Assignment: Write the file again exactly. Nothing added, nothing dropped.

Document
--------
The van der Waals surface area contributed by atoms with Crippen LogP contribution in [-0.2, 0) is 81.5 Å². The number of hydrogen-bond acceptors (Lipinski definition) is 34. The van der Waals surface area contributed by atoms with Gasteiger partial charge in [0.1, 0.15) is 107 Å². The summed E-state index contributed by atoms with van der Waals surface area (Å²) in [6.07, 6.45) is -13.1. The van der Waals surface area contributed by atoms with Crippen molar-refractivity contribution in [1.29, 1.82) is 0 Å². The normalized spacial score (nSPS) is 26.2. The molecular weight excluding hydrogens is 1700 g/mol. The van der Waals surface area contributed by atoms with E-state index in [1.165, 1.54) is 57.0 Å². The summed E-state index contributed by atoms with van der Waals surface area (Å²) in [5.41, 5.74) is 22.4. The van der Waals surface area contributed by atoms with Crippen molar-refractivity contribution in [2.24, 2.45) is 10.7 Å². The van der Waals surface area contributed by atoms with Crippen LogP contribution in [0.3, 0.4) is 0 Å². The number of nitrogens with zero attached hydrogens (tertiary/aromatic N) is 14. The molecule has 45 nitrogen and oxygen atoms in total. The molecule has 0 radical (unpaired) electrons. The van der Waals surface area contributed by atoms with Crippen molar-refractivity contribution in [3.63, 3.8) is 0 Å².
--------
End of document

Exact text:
The van der Waals surface area contributed by atoms with Crippen LogP contribution in [-0.2, 0) is 81.5 Å². The number of hydrogen-bond acceptors (Lipinski definition) is 34. The van der Waals surface area contributed by atoms with Gasteiger partial charge in [0.1, 0.15) is 107 Å². The summed E-state index contributed by atoms with van der Waals surface area (Å²) in [6.07, 6.45) is -13.1. The van der Waals surface area contributed by atoms with Crippen molar-refractivity contribution in [1.29, 1.82) is 0 Å². The normalized spacial score (nSPS) is 26.2. The molecular weight excluding hydrogens is 1700 g/mol. The van der Waals surface area contributed by atoms with E-state index in [1.165, 1.54) is 57.0 Å². The summed E-state index contributed by atoms with van der Waals surface area (Å²) in [5.41, 5.74) is 22.4. The van der Waals surface area contributed by atoms with Crippen molar-refractivity contribution in [2.24, 2.45) is 10.7 Å². The van der Waals surface area contributed by atoms with Crippen LogP contribution in [0.3, 0.4) is 0 Å². The number of nitrogens with zero attached hydrogens (tertiary/aromatic N) is 14. The molecule has 45 nitrogen and oxygen atoms in total. The molecule has 0 radical (unpaired) electrons. The van der Waals surface area contributed by atoms with Crippen molar-refractivity contribution in [3.63, 3.8) is 0 Å².